Girl Scout Drop Off Day brought us many blessings.  It enabled us to provide the gift of a binky to over 1200 children.  But the binkies has to get from here to there somehow and then to another place before they got to the recipients.  Roland Berndt is our Publicity Director, Carolyn Berndts’s sweet husband. Please read his tale of an afternoon of volunteering for Binky Patrol.   Roland has a great sense of humor and story telling.  He is such a great husband and father — read his funny take on volunteering and you’ll see why we all love him.

It started as just another cinco de Mayo, but the day ended with one of the most amazing feats ever accomplished.  This day would have never been possible, had it not been for previous circumstances orchestrated by my lovely trophy wife (if any of you have seen Carolyn, you’d know this is true!  She’s VERY pretty inside and out).  On the Friday prior, I was summoned to meet my wife at the Girl Scout’s HQ in downtown, Costa Mesa.  Mimi, the scout master, was not working on Friday, so my trip was in vain.  I did gather the courage and volunteered to make a “binky” pick up a la SOLO on Monday, May 5.  This is where the odyssey begins.       

It was partly cloudy, yet pleasant.  The air hung heavy with the sweet smell of spring flowers and car exhaust.  While most people were thinking about celebrating Mexican independence by having a Tecate and tortillas……no no, not me.  Lunchless, I moved forward.  Truthfully, I was some what nervous knowing the importance of my mission.  I did not know what to expect…..girl scouts make me nervous.  As I entered the office, there was no one there to greet me.  How ever, after my own extensive search, I encountered Mimi.  She referred to me as “Mr. Carolyn”.  I accepted the acknowledgement.  There were no chocolate chip, shortbread or Samoans on a plate for me to sample.  As 3(three) women escorted me to the great storage shed, they could only speak of how many binkies there were.  As the doors swung open, there were giant black bags, medium long white bags, rolly-polly round bags, small kitchen plastic bags and even the rogue loose blankies.  The wall of binky bags came tumbling out as the SUV started to fill.  Every bit of space was taken….binkys stacked from ceiling to floor.  The rear view mirror was rendered useless as binkys were so tightly packed, there was barely room for a driver.  After packing an overloaded load, there were still 4 huge bags remaining.  My only move was to come back later.  The girl scouts agreed.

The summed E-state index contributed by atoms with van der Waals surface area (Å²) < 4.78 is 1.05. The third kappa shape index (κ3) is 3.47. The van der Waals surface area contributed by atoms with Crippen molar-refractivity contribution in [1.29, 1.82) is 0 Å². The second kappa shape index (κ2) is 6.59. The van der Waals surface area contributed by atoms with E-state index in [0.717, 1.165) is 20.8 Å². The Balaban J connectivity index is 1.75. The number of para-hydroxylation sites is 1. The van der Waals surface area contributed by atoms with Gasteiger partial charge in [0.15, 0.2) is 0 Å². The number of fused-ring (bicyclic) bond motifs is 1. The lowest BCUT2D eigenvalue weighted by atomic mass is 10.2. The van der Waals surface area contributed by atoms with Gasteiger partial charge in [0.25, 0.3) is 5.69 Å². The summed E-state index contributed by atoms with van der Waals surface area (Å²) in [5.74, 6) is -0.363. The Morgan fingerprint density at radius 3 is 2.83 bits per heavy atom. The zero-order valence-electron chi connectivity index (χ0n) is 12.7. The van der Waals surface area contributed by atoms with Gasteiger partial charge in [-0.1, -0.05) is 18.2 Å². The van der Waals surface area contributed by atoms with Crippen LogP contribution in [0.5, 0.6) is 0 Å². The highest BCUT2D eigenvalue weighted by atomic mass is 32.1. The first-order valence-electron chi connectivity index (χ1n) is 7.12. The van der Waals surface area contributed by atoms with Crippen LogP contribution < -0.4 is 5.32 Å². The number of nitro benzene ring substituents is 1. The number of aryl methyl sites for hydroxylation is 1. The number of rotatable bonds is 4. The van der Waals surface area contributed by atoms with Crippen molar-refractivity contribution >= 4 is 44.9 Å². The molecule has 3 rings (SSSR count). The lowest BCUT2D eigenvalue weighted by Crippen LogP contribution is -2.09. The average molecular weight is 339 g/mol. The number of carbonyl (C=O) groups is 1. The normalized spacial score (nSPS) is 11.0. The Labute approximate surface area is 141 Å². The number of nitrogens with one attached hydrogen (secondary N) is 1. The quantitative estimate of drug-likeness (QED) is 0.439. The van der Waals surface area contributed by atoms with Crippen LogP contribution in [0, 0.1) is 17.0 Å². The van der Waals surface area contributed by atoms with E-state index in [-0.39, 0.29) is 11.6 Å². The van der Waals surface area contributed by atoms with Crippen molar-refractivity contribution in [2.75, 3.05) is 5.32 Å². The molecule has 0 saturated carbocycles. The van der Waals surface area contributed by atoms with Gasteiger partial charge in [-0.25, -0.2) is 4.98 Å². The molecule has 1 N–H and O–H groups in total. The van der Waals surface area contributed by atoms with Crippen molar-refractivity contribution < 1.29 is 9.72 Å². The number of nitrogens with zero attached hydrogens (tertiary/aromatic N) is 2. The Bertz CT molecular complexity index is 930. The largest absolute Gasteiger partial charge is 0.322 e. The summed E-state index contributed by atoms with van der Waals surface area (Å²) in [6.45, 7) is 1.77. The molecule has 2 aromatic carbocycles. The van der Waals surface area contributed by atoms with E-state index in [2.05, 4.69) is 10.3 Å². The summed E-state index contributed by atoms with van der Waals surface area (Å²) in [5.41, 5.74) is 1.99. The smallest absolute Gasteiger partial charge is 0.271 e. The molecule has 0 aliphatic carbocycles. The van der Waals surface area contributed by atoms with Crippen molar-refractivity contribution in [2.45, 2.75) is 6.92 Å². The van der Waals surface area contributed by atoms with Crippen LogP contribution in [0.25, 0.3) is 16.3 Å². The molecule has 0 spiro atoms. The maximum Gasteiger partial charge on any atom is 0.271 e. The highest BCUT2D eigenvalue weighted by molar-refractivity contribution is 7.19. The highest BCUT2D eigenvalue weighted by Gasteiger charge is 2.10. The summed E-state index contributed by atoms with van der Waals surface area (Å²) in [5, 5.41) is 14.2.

As the vehicle careened out of the parking lot, a nervous sweat beaded on my large forehead, knowing that I was driving with an overloaded payload that could be ticketed by officers representing the HEAT.  I proceeded nervously on my journey back to All American Mini Storage knowing the law could ticket or even harass me due to the over sized load.  Finally, I arrived without incidence.  I parked the car.